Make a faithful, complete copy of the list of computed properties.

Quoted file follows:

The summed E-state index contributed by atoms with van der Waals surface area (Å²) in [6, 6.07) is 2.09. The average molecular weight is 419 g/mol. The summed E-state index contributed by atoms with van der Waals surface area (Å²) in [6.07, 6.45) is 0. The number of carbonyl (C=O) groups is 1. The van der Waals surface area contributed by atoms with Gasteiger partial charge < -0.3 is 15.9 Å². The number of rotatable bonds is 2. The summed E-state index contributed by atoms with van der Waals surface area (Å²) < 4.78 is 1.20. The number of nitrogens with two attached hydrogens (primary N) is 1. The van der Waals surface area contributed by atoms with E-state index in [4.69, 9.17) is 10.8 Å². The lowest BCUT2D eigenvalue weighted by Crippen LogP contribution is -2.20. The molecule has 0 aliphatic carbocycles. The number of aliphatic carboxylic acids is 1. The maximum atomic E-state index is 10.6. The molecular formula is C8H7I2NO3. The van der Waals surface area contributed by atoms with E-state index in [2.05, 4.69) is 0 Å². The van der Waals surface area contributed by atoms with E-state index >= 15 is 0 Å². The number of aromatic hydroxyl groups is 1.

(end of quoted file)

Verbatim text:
The summed E-state index contributed by atoms with van der Waals surface area (Å²) in [6, 6.07) is 2.09. The average molecular weight is 419 g/mol. The summed E-state index contributed by atoms with van der Waals surface area (Å²) in [6.07, 6.45) is 0. The number of carbonyl (C=O) groups is 1. The van der Waals surface area contributed by atoms with Gasteiger partial charge < -0.3 is 15.9 Å². The number of rotatable bonds is 2. The summed E-state index contributed by atoms with van der Waals surface area (Å²) < 4.78 is 1.20. The number of nitrogens with two attached hydrogens (primary N) is 1. The van der Waals surface area contributed by atoms with E-state index in [4.69, 9.17) is 10.8 Å². The lowest BCUT2D eigenvalue weighted by Crippen LogP contribution is -2.20. The molecule has 0 aliphatic carbocycles. The number of aliphatic carboxylic acids is 1. The maximum atomic E-state index is 10.6. The molecular formula is C8H7I2NO3. The van der Waals surface area contributed by atoms with E-state index in [2.05, 4.69) is 0 Å². The van der Waals surface area contributed by atoms with E-state index >= 15 is 0 Å². The number of aromatic hydroxyl groups is 1.